No Place to be Somebody | Theater Critic's Choice | Chicago Reader

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No Place to be Somebody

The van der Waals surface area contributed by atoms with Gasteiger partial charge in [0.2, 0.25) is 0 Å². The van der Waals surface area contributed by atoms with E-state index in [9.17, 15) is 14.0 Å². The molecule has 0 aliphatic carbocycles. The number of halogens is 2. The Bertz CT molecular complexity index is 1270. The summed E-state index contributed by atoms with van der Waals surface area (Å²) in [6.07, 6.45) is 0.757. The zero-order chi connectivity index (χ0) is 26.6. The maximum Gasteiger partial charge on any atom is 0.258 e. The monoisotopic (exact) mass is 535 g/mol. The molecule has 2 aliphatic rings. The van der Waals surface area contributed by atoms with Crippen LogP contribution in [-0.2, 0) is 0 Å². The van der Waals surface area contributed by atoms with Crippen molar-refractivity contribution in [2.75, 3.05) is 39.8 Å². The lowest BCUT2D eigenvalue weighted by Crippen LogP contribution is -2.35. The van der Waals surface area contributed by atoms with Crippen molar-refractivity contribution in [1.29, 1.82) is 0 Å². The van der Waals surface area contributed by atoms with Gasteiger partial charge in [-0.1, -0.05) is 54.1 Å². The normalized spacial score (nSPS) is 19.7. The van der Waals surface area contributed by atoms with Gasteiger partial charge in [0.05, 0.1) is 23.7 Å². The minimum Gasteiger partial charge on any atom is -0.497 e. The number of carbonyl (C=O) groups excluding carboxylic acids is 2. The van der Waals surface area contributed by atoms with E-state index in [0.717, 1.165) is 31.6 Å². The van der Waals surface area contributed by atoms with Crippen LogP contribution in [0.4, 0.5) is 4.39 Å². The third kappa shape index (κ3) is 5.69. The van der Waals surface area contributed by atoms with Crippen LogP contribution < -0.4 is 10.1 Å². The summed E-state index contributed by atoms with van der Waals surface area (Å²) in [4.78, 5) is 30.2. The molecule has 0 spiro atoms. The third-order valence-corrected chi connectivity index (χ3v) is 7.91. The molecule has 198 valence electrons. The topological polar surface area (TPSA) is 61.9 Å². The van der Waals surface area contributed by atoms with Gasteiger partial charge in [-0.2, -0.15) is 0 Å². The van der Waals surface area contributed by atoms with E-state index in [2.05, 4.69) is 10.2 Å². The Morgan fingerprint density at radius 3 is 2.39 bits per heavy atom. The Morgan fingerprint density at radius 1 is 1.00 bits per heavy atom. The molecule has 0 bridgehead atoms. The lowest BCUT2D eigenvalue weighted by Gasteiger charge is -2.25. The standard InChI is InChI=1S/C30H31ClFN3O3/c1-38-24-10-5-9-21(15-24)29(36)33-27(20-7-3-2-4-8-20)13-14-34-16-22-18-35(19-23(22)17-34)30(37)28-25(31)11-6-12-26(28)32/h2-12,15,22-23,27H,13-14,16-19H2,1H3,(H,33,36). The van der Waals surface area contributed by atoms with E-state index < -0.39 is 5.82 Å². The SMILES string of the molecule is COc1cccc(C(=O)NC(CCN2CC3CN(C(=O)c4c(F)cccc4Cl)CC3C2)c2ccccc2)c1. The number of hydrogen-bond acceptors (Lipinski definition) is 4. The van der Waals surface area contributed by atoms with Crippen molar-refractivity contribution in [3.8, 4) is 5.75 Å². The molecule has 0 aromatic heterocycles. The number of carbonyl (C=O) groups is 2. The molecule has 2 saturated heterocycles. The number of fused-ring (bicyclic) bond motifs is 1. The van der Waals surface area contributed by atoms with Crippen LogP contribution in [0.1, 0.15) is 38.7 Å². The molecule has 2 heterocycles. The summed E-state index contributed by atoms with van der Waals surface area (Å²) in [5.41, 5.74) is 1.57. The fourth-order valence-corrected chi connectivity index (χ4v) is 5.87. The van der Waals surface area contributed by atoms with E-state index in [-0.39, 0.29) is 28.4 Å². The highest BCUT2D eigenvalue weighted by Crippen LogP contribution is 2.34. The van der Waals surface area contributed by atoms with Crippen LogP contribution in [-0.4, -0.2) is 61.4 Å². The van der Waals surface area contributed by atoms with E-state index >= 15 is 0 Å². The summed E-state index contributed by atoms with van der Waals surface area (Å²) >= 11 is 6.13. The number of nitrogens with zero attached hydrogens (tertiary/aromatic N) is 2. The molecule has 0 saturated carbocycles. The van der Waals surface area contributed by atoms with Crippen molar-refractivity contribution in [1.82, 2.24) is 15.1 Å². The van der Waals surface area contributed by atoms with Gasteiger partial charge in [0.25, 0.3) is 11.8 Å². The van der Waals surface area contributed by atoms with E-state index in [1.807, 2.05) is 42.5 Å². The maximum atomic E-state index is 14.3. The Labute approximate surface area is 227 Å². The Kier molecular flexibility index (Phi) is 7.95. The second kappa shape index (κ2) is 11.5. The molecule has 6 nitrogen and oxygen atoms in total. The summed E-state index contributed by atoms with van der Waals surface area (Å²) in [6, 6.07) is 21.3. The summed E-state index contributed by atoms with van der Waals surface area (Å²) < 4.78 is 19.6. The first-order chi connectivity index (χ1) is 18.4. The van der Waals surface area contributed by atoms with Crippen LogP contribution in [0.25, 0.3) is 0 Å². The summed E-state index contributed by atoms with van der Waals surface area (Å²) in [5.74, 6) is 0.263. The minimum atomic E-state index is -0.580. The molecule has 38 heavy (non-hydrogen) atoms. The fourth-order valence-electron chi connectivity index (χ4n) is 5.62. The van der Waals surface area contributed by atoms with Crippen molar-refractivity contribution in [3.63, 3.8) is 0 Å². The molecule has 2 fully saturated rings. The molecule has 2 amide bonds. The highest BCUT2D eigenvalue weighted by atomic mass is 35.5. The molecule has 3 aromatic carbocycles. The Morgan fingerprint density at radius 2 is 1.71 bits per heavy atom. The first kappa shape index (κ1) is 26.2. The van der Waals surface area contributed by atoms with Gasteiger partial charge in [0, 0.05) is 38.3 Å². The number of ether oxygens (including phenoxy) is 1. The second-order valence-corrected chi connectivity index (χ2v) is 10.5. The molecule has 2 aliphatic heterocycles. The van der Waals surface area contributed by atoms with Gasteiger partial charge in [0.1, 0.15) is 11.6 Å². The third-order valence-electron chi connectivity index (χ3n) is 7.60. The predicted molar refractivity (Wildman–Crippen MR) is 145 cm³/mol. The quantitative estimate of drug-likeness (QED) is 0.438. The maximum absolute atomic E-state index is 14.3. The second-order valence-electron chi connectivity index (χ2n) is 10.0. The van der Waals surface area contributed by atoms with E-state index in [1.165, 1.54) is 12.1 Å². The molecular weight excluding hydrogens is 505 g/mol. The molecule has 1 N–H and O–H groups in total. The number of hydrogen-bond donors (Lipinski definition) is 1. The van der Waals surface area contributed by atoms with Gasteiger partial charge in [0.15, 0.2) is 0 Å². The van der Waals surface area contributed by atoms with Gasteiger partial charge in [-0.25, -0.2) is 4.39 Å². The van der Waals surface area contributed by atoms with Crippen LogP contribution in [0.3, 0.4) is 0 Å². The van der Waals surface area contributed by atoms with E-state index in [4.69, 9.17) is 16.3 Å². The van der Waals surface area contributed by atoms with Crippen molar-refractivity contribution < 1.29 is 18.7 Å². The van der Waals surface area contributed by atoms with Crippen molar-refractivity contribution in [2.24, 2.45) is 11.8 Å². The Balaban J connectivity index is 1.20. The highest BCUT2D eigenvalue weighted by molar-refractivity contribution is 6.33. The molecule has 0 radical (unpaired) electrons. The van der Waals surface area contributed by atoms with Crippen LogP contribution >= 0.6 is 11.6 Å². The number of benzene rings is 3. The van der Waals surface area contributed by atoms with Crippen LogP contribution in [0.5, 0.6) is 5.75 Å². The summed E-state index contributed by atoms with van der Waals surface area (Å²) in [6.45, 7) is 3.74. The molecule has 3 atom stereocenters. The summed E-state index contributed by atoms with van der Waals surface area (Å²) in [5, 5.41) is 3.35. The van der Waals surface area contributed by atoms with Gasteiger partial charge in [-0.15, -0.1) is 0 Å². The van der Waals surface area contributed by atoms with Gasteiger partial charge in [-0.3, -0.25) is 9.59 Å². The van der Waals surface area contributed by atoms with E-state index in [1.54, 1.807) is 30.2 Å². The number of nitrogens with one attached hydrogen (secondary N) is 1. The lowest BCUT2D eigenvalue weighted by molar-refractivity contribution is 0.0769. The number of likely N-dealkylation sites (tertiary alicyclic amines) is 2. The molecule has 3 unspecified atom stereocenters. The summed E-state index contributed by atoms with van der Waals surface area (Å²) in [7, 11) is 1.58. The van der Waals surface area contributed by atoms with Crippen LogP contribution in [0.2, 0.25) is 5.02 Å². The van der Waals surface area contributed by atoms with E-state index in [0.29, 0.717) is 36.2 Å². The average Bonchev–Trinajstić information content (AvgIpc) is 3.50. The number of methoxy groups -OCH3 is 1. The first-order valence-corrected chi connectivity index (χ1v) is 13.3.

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Charles Gordone's Pulitzer winner hasn't lost an ounce of intensity in 33 years. James Bagnall revives Stage Actors Ensemble's 1994 staging (directed by David A. Mason), turning up the heat on the saga of Johnny Williams, a Chicago pimp and would-be gangster who blows his chance to escape the hate-driven death trip he's been on all his life. Stephan Turner repeats his riveting portrayal of doomed, misogynistic hard-ass Johnny, a man so obsessed with white folks he can't tell who his friends are. (Turner must warm up for the role by spitting red-hot nails at the rest of the cast.) Ric Walker as the narrator is almost as magnetic as Al Boswell was eight years ago: the character's prose poems drive home the play's harrowing message about races bringing out the worst in each other. Though this 150-minute play is occasionally meandering and swollen, the script still delivers a raw, streetwise slice of life that definitely conveys the despairing message of the title. Performance Loft, Second Unitarian Church of Chicago, 656 W. Barry, 773-529-8337. November 23-24: Saturday, 8 PM; Sunday, 6 PM. Then December 7-21: Saturdays, 8 PM; Sundays, 6 PM. $15.

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